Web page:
Other benefits of the invention include the ability to switch out wagering games on the gaming machine 10 without needing to physically modify the gaming machine 10. This ability is useful for business related purposes, for example, when awagering game shows declining revenue or becomes outdated. Thus, consider the case where the mechanical reel slot machine game of the primary display 14 is determined to be no longer profitable. In accordance with embodiments of the invention, ratherthan replace the entire gaming machine 10, the casino operator may simply block out the mechanical reels 58a-c by making the transmissive display 54 opaque. A different wagering game may then be downloaded (if not already present) to the gaming machine10 and displayed on the transmissive display 54. Likewise, if the wagering game on the transmissive display 54 is performing poorly, the casino operator may make the transmissive display 54 transparent (or translucent) so that only the primary display14 is visible. In the latter situation, the transmissive display 54 may still be used to enhance or supplement the wagering game displayed on the primary display 14 (as mentioned above). Exemplary implementations of the foregoing embodiments aredescribed below with respect to FIGS. 5a-5c.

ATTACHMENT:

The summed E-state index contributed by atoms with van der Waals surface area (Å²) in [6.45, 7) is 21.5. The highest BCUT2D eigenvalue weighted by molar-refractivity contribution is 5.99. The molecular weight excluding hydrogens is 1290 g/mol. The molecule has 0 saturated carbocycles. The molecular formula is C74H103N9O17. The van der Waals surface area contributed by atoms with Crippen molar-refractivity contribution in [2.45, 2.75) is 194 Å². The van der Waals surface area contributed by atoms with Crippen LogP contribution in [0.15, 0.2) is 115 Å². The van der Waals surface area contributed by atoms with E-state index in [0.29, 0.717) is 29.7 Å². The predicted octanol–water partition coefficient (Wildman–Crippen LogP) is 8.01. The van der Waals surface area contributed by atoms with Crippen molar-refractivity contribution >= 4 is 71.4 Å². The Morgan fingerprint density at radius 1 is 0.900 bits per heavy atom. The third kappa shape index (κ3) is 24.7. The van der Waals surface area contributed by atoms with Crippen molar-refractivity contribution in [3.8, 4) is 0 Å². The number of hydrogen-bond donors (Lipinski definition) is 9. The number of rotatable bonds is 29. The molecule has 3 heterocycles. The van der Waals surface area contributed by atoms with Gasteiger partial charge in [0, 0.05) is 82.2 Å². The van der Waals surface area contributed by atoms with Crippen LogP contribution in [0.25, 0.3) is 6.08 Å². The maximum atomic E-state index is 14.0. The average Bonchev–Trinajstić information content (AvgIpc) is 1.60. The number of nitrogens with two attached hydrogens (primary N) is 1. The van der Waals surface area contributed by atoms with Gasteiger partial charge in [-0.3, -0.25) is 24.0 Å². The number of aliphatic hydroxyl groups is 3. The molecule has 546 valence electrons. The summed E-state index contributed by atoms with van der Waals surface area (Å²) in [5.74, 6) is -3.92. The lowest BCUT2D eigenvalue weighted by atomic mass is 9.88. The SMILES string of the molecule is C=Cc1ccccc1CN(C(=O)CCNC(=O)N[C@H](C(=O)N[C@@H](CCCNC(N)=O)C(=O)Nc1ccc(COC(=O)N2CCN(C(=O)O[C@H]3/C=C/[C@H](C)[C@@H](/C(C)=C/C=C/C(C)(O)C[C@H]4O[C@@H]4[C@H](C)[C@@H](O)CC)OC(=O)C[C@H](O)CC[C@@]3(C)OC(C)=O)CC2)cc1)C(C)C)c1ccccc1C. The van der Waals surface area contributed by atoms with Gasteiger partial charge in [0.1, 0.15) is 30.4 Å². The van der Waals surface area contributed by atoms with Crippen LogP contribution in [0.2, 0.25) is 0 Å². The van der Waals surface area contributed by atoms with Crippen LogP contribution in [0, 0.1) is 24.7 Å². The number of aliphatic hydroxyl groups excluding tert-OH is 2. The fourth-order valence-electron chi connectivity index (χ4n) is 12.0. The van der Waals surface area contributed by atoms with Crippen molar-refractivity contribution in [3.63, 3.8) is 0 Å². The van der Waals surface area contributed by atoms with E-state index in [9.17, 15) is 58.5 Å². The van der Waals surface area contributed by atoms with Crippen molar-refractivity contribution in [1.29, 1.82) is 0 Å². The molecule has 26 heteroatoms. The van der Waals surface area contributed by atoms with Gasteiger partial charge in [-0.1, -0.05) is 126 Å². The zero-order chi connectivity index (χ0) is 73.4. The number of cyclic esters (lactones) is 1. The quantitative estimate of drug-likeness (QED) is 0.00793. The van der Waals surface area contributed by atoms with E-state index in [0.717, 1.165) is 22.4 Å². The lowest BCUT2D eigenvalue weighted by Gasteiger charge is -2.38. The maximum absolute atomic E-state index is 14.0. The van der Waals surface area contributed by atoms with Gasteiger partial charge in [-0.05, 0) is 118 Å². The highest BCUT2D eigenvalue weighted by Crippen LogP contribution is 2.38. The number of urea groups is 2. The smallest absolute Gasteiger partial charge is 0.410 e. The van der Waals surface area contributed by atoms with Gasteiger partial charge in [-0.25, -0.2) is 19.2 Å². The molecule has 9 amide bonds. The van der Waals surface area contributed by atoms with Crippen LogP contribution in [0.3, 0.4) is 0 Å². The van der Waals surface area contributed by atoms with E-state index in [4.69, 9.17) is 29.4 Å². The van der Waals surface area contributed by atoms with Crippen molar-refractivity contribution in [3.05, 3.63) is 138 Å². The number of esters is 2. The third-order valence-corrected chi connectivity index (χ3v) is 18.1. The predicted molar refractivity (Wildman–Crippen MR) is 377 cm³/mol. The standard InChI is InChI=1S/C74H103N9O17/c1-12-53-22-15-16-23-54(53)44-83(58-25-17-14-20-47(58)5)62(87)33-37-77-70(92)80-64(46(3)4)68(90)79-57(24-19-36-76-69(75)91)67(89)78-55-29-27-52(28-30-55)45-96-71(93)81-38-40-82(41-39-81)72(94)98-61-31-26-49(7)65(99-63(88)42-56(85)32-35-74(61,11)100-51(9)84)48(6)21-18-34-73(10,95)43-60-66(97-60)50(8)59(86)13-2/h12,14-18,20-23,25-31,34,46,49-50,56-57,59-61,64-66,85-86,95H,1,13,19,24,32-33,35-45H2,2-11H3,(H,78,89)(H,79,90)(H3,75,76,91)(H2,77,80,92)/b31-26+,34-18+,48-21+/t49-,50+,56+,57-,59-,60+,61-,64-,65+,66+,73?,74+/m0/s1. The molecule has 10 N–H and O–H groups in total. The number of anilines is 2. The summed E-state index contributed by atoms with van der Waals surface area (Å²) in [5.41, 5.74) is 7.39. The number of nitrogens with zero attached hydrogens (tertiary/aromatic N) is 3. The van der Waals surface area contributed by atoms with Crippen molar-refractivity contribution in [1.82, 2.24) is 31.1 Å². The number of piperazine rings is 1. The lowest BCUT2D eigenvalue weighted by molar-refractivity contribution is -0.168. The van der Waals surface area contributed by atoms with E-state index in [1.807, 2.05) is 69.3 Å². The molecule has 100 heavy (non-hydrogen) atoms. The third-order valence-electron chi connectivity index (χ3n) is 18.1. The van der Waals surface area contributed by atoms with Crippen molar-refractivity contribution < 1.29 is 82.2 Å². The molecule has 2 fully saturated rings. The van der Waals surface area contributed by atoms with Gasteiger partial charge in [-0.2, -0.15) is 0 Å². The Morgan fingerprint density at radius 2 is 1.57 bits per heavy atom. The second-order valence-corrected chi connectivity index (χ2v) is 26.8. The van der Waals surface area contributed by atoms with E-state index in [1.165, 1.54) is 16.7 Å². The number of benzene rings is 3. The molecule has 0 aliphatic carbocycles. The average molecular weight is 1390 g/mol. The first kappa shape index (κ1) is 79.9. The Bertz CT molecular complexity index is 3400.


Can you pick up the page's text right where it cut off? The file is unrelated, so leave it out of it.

In FIG. 5a, the primary display 14 alone is used to display a wagering game (option (a) above). As can be seen, the transmissive display 54 here has been made substantially transparent (or translucent) so that only the mechanical reels 58a-c ofprimary display 14 are visible. The wagering games that are available in this embodiment are therefore mechanical reel games, although other mechanical wagering games (e.g., cards, wheels, dice, roulette, etc.) may also be available depending on thetype of primary display 14. Also seen here are the soft touch keys 30 of the touch screen 28 as well as various signage for providing information, instructions, and/or encouragement to the players.